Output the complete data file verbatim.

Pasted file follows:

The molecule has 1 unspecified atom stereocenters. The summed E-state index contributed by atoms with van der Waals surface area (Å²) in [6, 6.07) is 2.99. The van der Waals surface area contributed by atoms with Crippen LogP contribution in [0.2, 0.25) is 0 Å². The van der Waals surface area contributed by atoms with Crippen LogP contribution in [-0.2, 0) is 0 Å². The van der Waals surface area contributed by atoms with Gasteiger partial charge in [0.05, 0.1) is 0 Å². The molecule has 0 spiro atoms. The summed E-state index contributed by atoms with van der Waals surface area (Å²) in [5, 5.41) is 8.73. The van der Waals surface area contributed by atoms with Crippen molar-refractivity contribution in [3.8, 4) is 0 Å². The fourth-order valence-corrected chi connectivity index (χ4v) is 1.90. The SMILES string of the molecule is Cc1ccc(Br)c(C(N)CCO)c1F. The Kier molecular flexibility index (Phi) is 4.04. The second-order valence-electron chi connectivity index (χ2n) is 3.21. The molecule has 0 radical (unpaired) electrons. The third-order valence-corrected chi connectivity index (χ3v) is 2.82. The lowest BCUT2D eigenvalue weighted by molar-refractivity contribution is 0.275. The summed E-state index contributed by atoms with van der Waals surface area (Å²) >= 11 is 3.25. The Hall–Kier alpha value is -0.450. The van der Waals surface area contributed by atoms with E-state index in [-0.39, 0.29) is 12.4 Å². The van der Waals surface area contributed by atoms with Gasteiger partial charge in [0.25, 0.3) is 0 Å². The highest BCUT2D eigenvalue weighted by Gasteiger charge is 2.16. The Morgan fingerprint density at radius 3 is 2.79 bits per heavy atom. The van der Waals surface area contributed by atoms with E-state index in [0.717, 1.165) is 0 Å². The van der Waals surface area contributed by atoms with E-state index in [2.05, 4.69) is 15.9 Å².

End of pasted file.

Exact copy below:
The molecule has 1 unspecified atom stereocenters. The summed E-state index contributed by atoms with van der Waals surface area (Å²) in [6, 6.07) is 2.99. The van der Waals surface area contributed by atoms with Crippen LogP contribution in [0.2, 0.25) is 0 Å². The van der Waals surface area contributed by atoms with Crippen LogP contribution in [-0.2, 0) is 0 Å². The van der Waals surface area contributed by atoms with Gasteiger partial charge in [0.05, 0.1) is 0 Å². The molecule has 0 spiro atoms. The summed E-state index contributed by atoms with van der Waals surface area (Å²) in [5, 5.41) is 8.73. The van der Waals surface area contributed by atoms with Crippen molar-refractivity contribution in [3.8, 4) is 0 Å². The fourth-order valence-corrected chi connectivity index (χ4v) is 1.90. The SMILES string of the molecule is Cc1ccc(Br)c(C(N)CCO)c1F. The Kier molecular flexibility index (Phi) is 4.04. The second-order valence-electron chi connectivity index (χ2n) is 3.21. The molecule has 0 radical (unpaired) electrons. The third-order valence-corrected chi connectivity index (χ3v) is 2.82. The lowest BCUT2D eigenvalue weighted by molar-refractivity contribution is 0.275. The summed E-state index contributed by atoms with van der Waals surface area (Å²) >= 11 is 3.25. The Hall–Kier alpha value is -0.450. The van der Waals surface area contributed by atoms with E-state index in [-0.39, 0.29) is 12.4 Å². The van der Waals surface area contributed by atoms with Gasteiger partial charge in [0.25, 0.3) is 0 Å². The highest BCUT2D eigenvalue weighted by Gasteiger charge is 2.16. The Morgan fingerprint density at radius 3 is 2.79 bits per heavy atom. The van der Waals surface area contributed by atoms with E-state index in [0.717, 1.165) is 0 Å². The van der Waals surface area contributed by atoms with E-state index in [2.05, 4.69) is 15.9 Å².